Overall, a very g
Dec 31, 2008 Alex rated it really liked it  ·  review of another edition
I have to agree with Barbara about this book. It was a fast read and I should have slowed down to really absorb everything. Overall, this was a good book. I was worried about it becuase I haven't read the Bible yet, or because I didn't know much about Adam and Eve and their family. I liked all the characters, especially Aya who was disabled. I was super suprised that Eve kept questioning the existance of God throughout the book too! And how she would go back and forth from being submissive to be ...more
Apr 16, 2016 Noel rated it really liked it  ·  review of another edition
For me, Eve read almost like a swooping T.V. miniseries, a vastly epic tale with installment after installment of ancient Mesopotamian triumphs and tragedies. The novel begins with the death of Abel by his brother Cain (and no I 19m not spoiling anything here, folks 13 it 19s in the Bible!) and eventually ends there as well, but the novel comes full-circle by way of assorted flashbacks. While Elliott does devote a small part of her book to Adam and Eve 19s life in the garden, the majority of the ...more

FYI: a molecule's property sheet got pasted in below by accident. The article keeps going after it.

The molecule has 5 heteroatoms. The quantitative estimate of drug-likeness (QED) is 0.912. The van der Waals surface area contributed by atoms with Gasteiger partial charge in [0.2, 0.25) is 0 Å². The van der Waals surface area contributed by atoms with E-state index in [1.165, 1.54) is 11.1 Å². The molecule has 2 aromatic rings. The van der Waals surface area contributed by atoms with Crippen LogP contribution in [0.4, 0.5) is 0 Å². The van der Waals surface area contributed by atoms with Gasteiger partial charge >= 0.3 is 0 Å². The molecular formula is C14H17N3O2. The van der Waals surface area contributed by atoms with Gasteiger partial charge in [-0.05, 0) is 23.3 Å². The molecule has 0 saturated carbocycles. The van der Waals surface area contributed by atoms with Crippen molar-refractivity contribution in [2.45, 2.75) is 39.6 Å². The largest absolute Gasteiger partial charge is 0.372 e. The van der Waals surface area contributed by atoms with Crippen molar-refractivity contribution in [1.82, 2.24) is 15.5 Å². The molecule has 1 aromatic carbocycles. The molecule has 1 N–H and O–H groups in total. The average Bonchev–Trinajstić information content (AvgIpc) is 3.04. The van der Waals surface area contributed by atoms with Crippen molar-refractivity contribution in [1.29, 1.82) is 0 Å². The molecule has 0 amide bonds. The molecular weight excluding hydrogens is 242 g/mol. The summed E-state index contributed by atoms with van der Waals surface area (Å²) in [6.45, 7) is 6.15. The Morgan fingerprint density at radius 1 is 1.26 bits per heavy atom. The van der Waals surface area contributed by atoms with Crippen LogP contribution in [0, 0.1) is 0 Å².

This book was very good. At first it seemed a little disjointed so did take a couple chapters for me to get the swing of the way it was written. It is written from Eves view as well as from the views of her daughters. At first it went back and forth a bit but the differing views caught up to each other as it progressed. Elliott took this old story and gave it a fresh look giving some aspects of the original story some plausable reasons as to why they occured as they did. Very well done.
Feb 08, 2015 Alexandra rated it it was amazing  ·  review of another edition
Alkitab menceritakan banyak sekali perempuan hebat dan teladannya. Tapi apakah kita tidak ingin untuk belajar juga dari kesalahan perempuan yang perbuatannya gagal menyenangkan hati Tuhan? Berbekal dari pemikiran ini, aku memilih buku novel religi yang ini.

Kalau kita berbicara tentang kegagalan dan dosa, siapa yang bisa mengalahkan popularitas pengemban dosa asal, Ibu dari semua mahkluk hidup, Hawa. Selama ini dia sering dituding sebagai biang kejatuhan pria, lambang ketidakpatuhan dan penyebab